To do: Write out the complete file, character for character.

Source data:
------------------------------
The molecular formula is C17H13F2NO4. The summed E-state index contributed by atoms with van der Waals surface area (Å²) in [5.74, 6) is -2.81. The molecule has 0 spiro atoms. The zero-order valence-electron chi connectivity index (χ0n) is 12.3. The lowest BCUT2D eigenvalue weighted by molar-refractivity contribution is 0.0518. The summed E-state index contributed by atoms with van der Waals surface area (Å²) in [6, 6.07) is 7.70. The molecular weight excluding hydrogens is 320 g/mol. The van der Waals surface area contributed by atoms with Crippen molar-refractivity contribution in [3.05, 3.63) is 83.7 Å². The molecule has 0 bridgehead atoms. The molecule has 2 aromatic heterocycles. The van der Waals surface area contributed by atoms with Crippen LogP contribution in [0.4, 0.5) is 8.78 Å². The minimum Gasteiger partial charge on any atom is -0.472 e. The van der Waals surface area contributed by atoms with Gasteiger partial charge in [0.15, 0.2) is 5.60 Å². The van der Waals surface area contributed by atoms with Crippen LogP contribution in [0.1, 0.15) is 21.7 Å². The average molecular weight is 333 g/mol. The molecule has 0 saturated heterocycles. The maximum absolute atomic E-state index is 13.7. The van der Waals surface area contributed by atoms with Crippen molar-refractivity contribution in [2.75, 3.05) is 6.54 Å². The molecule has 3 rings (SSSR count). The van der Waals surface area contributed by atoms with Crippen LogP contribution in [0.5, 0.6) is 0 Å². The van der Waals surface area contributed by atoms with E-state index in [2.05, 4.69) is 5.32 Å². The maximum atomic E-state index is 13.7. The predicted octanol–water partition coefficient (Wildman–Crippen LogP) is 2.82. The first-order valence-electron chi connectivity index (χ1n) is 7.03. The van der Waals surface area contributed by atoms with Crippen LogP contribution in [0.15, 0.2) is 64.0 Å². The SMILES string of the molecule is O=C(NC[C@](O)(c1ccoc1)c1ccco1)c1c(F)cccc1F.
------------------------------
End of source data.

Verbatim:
The molecular formula is C17H13F2NO4. The summed E-state index contributed by atoms with van der Waals surface area (Å²) in [5.74, 6) is -2.81. The molecule has 0 spiro atoms. The zero-order valence-electron chi connectivity index (χ0n) is 12.3. The lowest BCUT2D eigenvalue weighted by molar-refractivity contribution is 0.0518. The summed E-state index contributed by atoms with van der Waals surface area (Å²) in [6, 6.07) is 7.70. The molecular weight excluding hydrogens is 320 g/mol. The van der Waals surface area contributed by atoms with Crippen molar-refractivity contribution in [3.05, 3.63) is 83.7 Å². The molecule has 0 bridgehead atoms. The molecule has 2 aromatic heterocycles. The van der Waals surface area contributed by atoms with Crippen LogP contribution in [0.4, 0.5) is 8.78 Å². The minimum Gasteiger partial charge on any atom is -0.472 e. The van der Waals surface area contributed by atoms with Gasteiger partial charge in [0.15, 0.2) is 5.60 Å². The van der Waals surface area contributed by atoms with Crippen LogP contribution in [0.1, 0.15) is 21.7 Å². The average molecular weight is 333 g/mol. The molecule has 0 saturated heterocycles. The maximum absolute atomic E-state index is 13.7. The van der Waals surface area contributed by atoms with Crippen molar-refractivity contribution in [2.75, 3.05) is 6.54 Å². The molecule has 3 rings (SSSR count). The van der Waals surface area contributed by atoms with Crippen LogP contribution in [0.5, 0.6) is 0 Å². The van der Waals surface area contributed by atoms with E-state index in [2.05, 4.69) is 5.32 Å². The maximum atomic E-state index is 13.7. The predicted octanol–water partition coefficient (Wildman–Crippen LogP) is 2.82. The first-order valence-electron chi connectivity index (χ1n) is 7.03. The van der Waals surface area contributed by atoms with Crippen LogP contribution in [0.15, 0.2) is 64.0 Å². The SMILES string of the molecule is O=C(NC[C@](O)(c1ccoc1)c1ccco1)c1c(F)cccc1F.